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Wednesday, Nov 13, 2019

To be relevant, we must revamp higher education

Today’s educational approaches, thrust and content will have to change if it has to be relevant in a fast-changing world

opinion Updated: Jun 07, 2018 12:08 IST
Ashok Sircar
Ashok Sircar
Students go through a notice board, KC College, Mumbai (File Photo)
Students go through a notice board, KC College, Mumbai (File Photo) (Anshuman Poyrekar /HT)
         

There are more than 700 universities in India today. A scan of the academic courses in these universities point to a simple fact: they’re all of a similar nature. For example, 500 or more universities run an MA Economics course; 400 universities run an MSc Physics course. This story is the same in engineering, medical, commerce and management course.

More than 70% of these academic courses were born in the West in the late 19th or early 20th century. The academic content of these may have changed since then, but the overarching thrust and nature of the courses have remained the same for at least five decades now.

Meanwhile, societies have undergone substantial transformations; enormous technological, social and ecological changes have taken place. Being in the early part of the 21st century, it’s now increasingly clear that next 100 years will witness even more dramatic transformations.

How can the universities respond to the emerging new realities? The general approach has been to create inter-disciplinary courses, to add humanities and social sciences in engineering and management courses, and to create new solution-centric academic courses.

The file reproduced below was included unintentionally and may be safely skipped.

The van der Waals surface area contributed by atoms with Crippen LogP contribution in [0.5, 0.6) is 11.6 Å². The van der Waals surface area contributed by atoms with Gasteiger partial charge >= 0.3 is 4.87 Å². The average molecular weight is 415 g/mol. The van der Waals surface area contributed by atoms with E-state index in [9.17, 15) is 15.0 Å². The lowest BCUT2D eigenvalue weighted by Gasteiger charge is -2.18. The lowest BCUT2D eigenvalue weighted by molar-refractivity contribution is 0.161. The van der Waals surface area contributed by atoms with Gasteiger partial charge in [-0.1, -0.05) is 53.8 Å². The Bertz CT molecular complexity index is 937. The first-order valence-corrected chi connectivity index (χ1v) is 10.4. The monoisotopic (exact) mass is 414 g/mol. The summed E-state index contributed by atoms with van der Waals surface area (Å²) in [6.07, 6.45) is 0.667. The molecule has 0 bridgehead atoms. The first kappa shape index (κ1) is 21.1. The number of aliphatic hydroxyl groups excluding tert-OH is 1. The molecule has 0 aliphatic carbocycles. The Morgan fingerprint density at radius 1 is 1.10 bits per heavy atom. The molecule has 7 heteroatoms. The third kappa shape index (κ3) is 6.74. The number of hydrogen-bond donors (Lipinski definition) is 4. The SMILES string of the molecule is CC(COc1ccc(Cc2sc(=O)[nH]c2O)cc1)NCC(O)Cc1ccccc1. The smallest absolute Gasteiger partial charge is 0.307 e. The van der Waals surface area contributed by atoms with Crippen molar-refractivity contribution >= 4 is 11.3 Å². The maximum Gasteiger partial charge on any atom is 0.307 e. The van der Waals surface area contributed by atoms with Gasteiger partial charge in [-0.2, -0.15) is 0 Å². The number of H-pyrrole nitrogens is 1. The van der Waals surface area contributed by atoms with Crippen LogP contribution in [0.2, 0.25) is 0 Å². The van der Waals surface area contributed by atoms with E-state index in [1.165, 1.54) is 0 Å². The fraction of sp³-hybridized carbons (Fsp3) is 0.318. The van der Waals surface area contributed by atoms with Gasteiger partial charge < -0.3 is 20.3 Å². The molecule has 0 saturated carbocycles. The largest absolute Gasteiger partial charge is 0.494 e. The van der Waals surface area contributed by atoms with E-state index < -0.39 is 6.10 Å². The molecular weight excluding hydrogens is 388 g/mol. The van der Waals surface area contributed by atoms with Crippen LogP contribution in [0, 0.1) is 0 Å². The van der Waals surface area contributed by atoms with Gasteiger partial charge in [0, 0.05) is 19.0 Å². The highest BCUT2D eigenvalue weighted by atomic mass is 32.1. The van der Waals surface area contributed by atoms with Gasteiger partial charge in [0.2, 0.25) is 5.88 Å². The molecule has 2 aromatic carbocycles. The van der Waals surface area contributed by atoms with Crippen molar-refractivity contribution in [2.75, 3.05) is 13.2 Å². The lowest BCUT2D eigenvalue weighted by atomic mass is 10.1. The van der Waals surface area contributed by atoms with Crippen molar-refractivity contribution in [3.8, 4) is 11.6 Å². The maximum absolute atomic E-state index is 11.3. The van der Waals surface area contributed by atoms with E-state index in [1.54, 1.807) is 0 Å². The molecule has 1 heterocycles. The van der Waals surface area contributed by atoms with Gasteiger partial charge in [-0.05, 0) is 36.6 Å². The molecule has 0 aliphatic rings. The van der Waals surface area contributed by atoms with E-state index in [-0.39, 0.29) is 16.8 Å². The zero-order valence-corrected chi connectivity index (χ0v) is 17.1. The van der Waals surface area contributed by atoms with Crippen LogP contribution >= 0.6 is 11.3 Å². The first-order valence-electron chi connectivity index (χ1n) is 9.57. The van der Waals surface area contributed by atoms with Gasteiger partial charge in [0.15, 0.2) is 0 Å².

There are many sectoral areas where the gap between HR need and supply is huge in India; for example, disaster and livelihoods, development planning or land governance. Even school education is a sector where there are more jobs than the supply. It’s unfortunate that in India education only refers to a BEd and MEd, whereas there are only a few serious academic courses that address the wider sectoral needs of education as a field.

There are sectoral areas where the HR needs are not even felt by the sector or by the academia. For example, city planning as a subject deals mostly with civil engineering and architecture, and is also mostly structured around planning big cities. However, growth in India for the next few decades will be in small- and medium-size towns. Thinking about the future of small- and medium-size towns for the next 50 years or more in the context of work, education, health, sanitation, etc, require a much broader lens than civil and architectural engineering.

These emerging realities also give rise to more fundamental questions. If today the world requires about 200 million drivers, at the end of this century the requirement would just be about a tenth of it. Millions of jobs will vanish because of self-driven cars powered by artificial intelligence and big data. Population expansion, aided by advancements in healthcare, also poses a different set of problems.

These issues give rise to a profound question about education: in what way should our education system be rethought to equip it for future challenges? Much of today’s educational approaches, thrust and content will have to change. Are our universities listening?

Ashok Sircar is director, school of development, Azim Premji University

The views expressed are personal